PRAIRIE GROVE -- The word went out quickly that city voters approved Prairie Grove's plans for major construction projects so engineers would be able to "hit the ground running," said Larry Oelrich, former director of administrative services and public works.
"We've reached out to the engineers," Oelrich said the day after the Feb. 9 election. While he is retired from the city of Prairie Grove, Oelrich still is helping out as needed. He will start working part-time for the city this summer in an administrative capacity.
Prairie Grove asked voters to replace two sales taxes -- a 1% sales tax and a 0.75% sales tax -- with two new sales taxes of the same amount to pay for bonds to finance capital improvement projects with a total estimated cost of $15 million.
In all, Prairie Grove's special election had nine questions on the ballot. Three of the questions related to refunding and re-issuing bonds and six questions sought approval for projects in specific areas.
Voters approved all nine questions, authorizing the city to issue bonds not to exceed a total of $18.3 million. The approval rate ranged from 78.49% for park improvement bonds to a high of 86.05% for water improvement bonds, according to a election summary posted by the Washington County Election Commission.
Mayor Sonny Hudson thanked voters for their support last week.
"This was the perfect way to fund over $18 million in needed projects that were very important to the citizens of Prairie Grove and to be able to move forward without changing the current rate of taxes or cost of service," Hudson said in an email. "This made it possible for the city to save money on interest rates and construction cost. Thanks to the council members, employees and the media for getting the information out to our voters."
The turnout was low; only 172 votes were cast for the Prairie Grove city election, out of 4,567 registered voters, a turnout of only 3.77%.
"It's always nice if more people turn out," Oelrich said. "But you cannot ask for more than 80% approval on a bond issue. That's fantastic. The people who wanted it got out and voted."
The city received some feedback on social media sites after the election on whether it did a good job telling citizens about the election.
Oelrich said he would question those concerns. Information about the election was posted on the city website several times, on social media and through local and area print and broadcast media, Oelrich said.
He said he doesn't think the interest was there for this election because of the reach shown on the city website and city's social media. Usually the city has a reach of 10,000 people, Oelrich said. For the election information, the reach was only about 500-1,000 people.
"I just think people were satisfied it was a good product, and it was a yucky day," Oelrich said about the low turnout.
Several voters Tuesday explained why they supported the city's plans.
Janet Gardner said she voted "yes" for all nine questions "because it helps improve Prairie Grove and its citizens." Gardner said she especially supported the plans to replace old water pipes.
Voter Vance Eubanks, pastor of Prairie Grove Christian Church, said he voted for the proposals because Prairie Grove is growing and the city has to keep up with its infrastructure needs.
Another resident, Ric Carlson said, "I voted for all of them because it's stuff we need. Putting it off doesn't help. We'll still need it."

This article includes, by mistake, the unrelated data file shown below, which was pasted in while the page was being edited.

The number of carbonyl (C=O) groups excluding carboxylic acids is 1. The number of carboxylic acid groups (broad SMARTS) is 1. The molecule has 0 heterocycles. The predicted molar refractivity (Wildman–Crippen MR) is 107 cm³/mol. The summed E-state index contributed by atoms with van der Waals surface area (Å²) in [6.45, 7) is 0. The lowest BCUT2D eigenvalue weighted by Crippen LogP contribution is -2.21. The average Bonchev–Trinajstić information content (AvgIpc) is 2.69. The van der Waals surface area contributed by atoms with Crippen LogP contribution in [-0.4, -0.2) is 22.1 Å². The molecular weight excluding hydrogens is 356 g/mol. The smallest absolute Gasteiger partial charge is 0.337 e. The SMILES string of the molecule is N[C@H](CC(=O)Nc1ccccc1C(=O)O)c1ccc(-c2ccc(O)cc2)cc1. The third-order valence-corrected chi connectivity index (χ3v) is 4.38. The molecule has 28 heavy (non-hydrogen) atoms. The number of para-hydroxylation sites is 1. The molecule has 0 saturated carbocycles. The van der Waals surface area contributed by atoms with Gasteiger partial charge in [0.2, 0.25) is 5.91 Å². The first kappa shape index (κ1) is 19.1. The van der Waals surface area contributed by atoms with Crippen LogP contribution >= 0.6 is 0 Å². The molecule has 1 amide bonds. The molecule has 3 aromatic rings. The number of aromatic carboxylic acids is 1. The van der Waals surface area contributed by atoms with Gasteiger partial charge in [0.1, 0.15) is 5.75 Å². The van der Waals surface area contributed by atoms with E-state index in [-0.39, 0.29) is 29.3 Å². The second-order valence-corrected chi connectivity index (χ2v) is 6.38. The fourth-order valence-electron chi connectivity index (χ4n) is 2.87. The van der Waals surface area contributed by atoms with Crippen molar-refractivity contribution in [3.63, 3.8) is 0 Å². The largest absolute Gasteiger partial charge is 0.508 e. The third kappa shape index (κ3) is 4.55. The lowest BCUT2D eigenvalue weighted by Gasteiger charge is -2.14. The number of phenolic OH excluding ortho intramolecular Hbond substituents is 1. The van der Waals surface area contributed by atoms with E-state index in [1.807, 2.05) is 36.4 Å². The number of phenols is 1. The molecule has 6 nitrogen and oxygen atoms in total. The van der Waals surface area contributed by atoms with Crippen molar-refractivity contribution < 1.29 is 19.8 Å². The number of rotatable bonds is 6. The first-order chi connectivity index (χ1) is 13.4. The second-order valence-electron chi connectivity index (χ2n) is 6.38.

Oelrich said the city will first work on projects approved to expand the city's wastewater treatment plant to increase capacity by 50% and to replace old water lines. Voters authorized up to $6.95 million in sewer improvement bonds and up to $2.95 million in water improvement bonds.
Oelrich said he has already contacted Olsson Inc., and Burns and McDonnell Engineering Co., about the election results.
Olsson is the engineering firm for the wastewater treatment plant expansion. Burns and McDonnell firm is the engineering firm for the water improvement bonds to replace the remaining water lines from the original 1933 water system and to replace other old lines in the city.
Burns and McDonnell also has been contracted by the city for a major drainage project in the downtown area. Olsson has been contracted by the city to design a new four-way intersection at Viney Grove and Bush streets, along with extending Viney Grove Road to U.S. Highway 62 B. The election results authorized a maximum of $2.95 million for drainage improvement bonds and up to $3,495,000 in street improvement bonds.
The fire improvement bonds, up to $995,000, will be used to purchase a new fire pumper truck. Fire Chief J.C. Dobbs has been given the green light to price trucks, Oelrich said.
Oelrich said the city will start discussions on plans to rehab the aquatic center and perhaps install a splash pad but will not "get serious" about this project until the pool closes after the 2021 summer season. The city is authorized to issue a maximum of $995,000 in bonds for park improvement projects.
According to Crews & Associates, the bonds will probably be offered for sale in late March, Oelrich said.
Prairie Grove Election Results
• Ordinance No. 2020-33 to authorize a 1% sales tax to pay off bonds for capital improvements: For, 142 votes (83%); Against, 30 votes (17%).
• To refund 2015 bonds: For, 142 (83%); Against, 30 (17%).
• To issue fire improvement bonds: For, 144 (84%); Against, 27 (16%).
• To issue water improvement bonds: For, 148 (86%); Against, 24 (14%).
• To issue sewer improvement bonds: For, 147 (85%); Against, 24 (15%).
• To refund 2012 bonds: For, 140 (81%); Against, 32 (19%).
• To issue street improvement bonds: For, 140 (82%); Against, 31 (18%).
• To issue park improvement bonds: For, 135 (78%); Against, 37 (22%).
• To issue drainage improvement bonds: For, 141 (82%); Against, 31 (18%).